The Benefits and Challenges
Paid placement offers a proven way to attract visitors to your Web site, but put that credit card away for a minute. For all of the benefits of paid placement, you can quickly burn through your budget, getting few sales, if you are not careful. Managed well, paid placement is an indispensable part of a search marketing plan for lots of reasonsif you know what you are doing.
Highly Qualified Visitors Will Come to Your Site
Just as with organic search, paid placement attracts visitors who are already interested in what your site does. If they weren't, they would not have been searching in the first place. So it makes sense that searchers who click paid placement listings are more likely to buy than visitors arriving at your site from clicking a banner ad or directory listing, for example. But paid placement listings get lower clickthrough than organic search, and searchers say that they trust them less, so organic search might still have the edge in converting searchers into buyers.
Paid placement provides near-total control over what your listing says, allowing you to further qualify searchers so that only the "right" ones click through. In organic search, although you can pick your page's title, the snippet that appears below the title is chosen by the search engine from the words that appear on your page. Paid placement allows you to choose the exact words that appearyou can tune them again and again until you maximize clickthrough and sales.
Remember, however, that the search engines are only paid for clicks, so if you have a great ad that relatively few people click (but you are pleased with your sales), the search engines might not be happy. If your listings are not getting enough clicks, you will get a notice that they will be dropped for poor performance. At that point, you must make changes to your ad to try to increase the clicks.
You See Immediate Results
The biggest difference between paid placement advertising and organic search is that paid placements offer near instantaneous traffic to your site. You can launch a campaign immediately by paying your money, writing your ads, and bidding your way to the top of the paid resultsall without changing a line of code on your Web site. And you can constantly fine-tune your ad copy and keyword purchases to further improve your clickthrough rate and sales. Organic search, in contrast, takes much longer to kick in, and much longer to fine-tune, because spiders take a while to revisit your site each time you make a change.
It Is Inexpensive to Get Started
Getting started in paid placement usually costs less than most other forms of search marketing. You do not have to make expensive changes to your site nor do you have to negotiate long-term deals with search engines. For as little as $50 and a credit card, you can open a paid placement account.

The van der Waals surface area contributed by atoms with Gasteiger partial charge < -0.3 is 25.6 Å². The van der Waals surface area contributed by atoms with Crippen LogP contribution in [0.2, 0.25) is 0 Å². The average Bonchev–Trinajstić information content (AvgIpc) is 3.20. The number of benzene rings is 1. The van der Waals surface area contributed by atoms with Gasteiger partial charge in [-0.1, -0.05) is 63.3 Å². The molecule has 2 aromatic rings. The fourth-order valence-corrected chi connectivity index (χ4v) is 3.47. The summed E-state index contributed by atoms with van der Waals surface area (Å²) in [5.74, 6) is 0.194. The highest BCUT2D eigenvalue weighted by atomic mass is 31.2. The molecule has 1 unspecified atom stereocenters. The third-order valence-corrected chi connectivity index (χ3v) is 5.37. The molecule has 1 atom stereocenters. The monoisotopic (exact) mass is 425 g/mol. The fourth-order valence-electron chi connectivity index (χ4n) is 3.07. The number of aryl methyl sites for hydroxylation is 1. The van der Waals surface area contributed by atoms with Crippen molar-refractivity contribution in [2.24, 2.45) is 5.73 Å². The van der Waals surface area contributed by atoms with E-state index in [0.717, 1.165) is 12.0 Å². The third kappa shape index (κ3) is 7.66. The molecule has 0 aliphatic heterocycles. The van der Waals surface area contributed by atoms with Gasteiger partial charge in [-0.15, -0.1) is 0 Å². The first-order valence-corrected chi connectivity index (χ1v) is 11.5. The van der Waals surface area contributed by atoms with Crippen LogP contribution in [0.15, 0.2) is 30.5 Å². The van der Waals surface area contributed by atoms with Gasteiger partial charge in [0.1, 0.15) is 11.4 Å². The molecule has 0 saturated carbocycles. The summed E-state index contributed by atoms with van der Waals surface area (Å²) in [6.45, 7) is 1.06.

But you need to get near the top of paid placement listings for popular queries to get heavy traffic. Only the top few ads are syndicated to the other partnersso top paid results in Google are shown in Ask Jeeves, too, but lower-ranking ads are not. Typically, the top four ads are shown on the first results page, followed by the next set of four on each subsequent page until all the ads have been displayed. So every searcher sees the top ads, but only the few searchers that page forward see the others.
And, as you will see in Chapter 11, popular queries have a lot of competition. Although some keywords generate high traffic with low per-click fees, most high-traffic keywords require high-priced bids. You can easily burn through your budget if you are not careful. Blindly raising your bids to stay #1 can end up costing you more than the traffic is worth.
You Pay Only for Visits to Your Site
Many advertisers prefer paid placement's fee structureyou pay only when searchers click your ad, not when they view your ad. With banner ads and other types of paid advertising, you are charged for impressionsyou pay every time your ad is shown.
But you must be on the alert for click fraudsomeone clicking your link expressly to charge your account, but having no intention to buy. Although search engines have sophisticated tools to detect click fraud, unscrupulous competitors of yours could engage in this unethical activity.
Pay attention to any suspicious click patterns, such as clicks increasing dramatically for just a couple of queries, with no commensurate increase in sales. Monitor discussion boards to see whether competitors are encouraging readers to click your listing without any real interest. If you suspect click fraud on your account, contact the search engine immediatelythey will provide free clicks to you to make up for it.